Given this hypothesis, the intelligent choice is out of reach of the smart brain whereas neither the smart nor, by definition, the intelligent choice is out of reach of the intelligent brain, although the intelligent brain may or may not make smart choices (smart is defined as the way to cope successfully with “evolutionary familiar situations”). So far, so good. But the negative relationship I have being talking about (that intelligent people are geeks wanting in smartness) is clearly alluded to in the title of chapter 12: “Why Intelligent People are the Ultimate Losers in Life.” Relying on the Savanna-IQ Interaction Hypothesis, intelligent people should not be the ultimate losers, since their intelligence “does not affect their ability to comprehend and deal with evolutionarily familiar entities.” Moreover, if the hypothesis is true there should be no “intelligence paradox” at all, because smartness and intelligence would then be two uncorrelated abilities, whereas both the notion of a paradox and the idea that intelligent people are the ultimate losers in life imply a negative relationship. Let us look at some of Kanazawa’s contentions in more detail.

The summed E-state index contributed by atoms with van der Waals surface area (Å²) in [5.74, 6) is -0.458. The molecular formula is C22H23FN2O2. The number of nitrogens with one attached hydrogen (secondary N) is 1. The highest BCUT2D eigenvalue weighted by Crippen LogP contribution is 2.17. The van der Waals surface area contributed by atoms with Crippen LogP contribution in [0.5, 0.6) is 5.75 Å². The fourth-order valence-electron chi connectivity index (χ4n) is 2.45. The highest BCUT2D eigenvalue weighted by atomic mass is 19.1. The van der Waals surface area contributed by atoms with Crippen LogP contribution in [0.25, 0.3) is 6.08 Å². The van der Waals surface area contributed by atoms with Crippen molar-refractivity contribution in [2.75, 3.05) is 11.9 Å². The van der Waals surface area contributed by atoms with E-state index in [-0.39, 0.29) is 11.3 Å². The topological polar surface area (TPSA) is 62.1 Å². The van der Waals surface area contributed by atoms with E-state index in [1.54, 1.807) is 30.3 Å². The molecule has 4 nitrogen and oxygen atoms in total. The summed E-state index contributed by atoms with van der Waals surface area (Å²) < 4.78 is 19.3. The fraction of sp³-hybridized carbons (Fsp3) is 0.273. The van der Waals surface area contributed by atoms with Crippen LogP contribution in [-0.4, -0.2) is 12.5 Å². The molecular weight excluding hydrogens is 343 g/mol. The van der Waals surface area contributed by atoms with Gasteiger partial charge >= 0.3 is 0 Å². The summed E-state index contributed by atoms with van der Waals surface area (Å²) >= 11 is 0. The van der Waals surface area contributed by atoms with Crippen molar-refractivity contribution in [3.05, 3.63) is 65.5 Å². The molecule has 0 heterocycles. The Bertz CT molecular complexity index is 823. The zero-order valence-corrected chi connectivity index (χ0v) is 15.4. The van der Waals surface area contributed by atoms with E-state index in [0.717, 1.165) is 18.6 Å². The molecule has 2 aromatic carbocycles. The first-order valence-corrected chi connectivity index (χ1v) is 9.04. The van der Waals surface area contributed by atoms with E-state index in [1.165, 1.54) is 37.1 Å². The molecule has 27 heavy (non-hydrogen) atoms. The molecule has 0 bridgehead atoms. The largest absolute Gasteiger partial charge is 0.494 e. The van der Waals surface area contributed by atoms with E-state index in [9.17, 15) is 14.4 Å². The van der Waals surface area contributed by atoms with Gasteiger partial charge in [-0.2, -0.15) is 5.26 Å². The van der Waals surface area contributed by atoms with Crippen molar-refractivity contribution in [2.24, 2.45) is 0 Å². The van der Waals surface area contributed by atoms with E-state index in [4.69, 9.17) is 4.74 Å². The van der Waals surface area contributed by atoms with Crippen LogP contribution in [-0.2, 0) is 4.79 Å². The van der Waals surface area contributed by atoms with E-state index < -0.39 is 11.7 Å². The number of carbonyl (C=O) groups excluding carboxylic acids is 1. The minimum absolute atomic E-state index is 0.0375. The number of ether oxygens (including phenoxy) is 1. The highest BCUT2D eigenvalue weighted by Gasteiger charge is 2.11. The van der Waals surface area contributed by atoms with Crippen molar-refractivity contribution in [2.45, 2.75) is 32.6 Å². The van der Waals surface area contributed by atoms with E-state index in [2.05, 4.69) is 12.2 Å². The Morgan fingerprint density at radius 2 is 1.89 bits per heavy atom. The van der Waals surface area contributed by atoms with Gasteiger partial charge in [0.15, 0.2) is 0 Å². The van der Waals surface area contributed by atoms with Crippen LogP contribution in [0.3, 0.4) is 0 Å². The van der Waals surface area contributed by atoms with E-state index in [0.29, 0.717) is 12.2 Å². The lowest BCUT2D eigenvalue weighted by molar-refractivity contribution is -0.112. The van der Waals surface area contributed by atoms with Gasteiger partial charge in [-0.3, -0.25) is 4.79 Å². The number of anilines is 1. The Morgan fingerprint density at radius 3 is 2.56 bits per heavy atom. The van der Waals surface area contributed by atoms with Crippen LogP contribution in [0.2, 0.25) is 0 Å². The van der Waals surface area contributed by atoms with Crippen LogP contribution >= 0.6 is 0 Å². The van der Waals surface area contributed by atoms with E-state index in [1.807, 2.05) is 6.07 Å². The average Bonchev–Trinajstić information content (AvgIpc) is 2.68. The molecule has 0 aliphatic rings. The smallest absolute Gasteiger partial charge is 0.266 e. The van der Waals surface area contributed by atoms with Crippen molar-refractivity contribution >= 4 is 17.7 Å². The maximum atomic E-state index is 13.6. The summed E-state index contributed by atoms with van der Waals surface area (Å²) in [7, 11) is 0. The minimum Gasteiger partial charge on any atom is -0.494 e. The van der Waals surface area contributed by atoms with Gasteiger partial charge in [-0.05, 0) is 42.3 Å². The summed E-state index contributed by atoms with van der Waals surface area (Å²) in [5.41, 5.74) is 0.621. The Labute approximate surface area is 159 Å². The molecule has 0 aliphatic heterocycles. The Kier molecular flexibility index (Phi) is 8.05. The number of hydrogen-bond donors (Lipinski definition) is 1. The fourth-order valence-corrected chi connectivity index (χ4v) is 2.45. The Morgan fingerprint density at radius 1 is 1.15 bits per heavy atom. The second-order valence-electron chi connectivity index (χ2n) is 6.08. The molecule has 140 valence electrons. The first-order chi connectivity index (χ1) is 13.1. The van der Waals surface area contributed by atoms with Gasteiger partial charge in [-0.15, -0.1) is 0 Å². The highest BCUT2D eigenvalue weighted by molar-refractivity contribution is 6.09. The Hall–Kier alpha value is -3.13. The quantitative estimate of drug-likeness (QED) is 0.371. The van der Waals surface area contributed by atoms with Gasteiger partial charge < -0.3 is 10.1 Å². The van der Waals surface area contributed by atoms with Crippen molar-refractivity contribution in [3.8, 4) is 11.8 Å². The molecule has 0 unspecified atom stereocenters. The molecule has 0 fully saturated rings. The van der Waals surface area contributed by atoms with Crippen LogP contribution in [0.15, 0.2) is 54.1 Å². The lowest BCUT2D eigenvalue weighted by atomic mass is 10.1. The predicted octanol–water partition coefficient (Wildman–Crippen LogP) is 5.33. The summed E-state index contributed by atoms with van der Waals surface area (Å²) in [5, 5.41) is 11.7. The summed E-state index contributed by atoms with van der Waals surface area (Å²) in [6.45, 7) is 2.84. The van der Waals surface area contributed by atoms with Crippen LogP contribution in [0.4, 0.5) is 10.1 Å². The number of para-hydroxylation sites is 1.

According to Kanazawa, the intelligence paradox predicts that more intelligent people are more homosexual than the general population because homosexuality is not natural, it is not common among animals nor among contemporary tribes of hunter-gatherers: “Even though some form of homosexuality is observed in many species, the basic biological design of all mammalian species is heterosexual reproduction, and exclusive or predominant homosexuality is rare in nature.” (p. 127) Kanazawa then says the data shows homosexuals are more intelligent.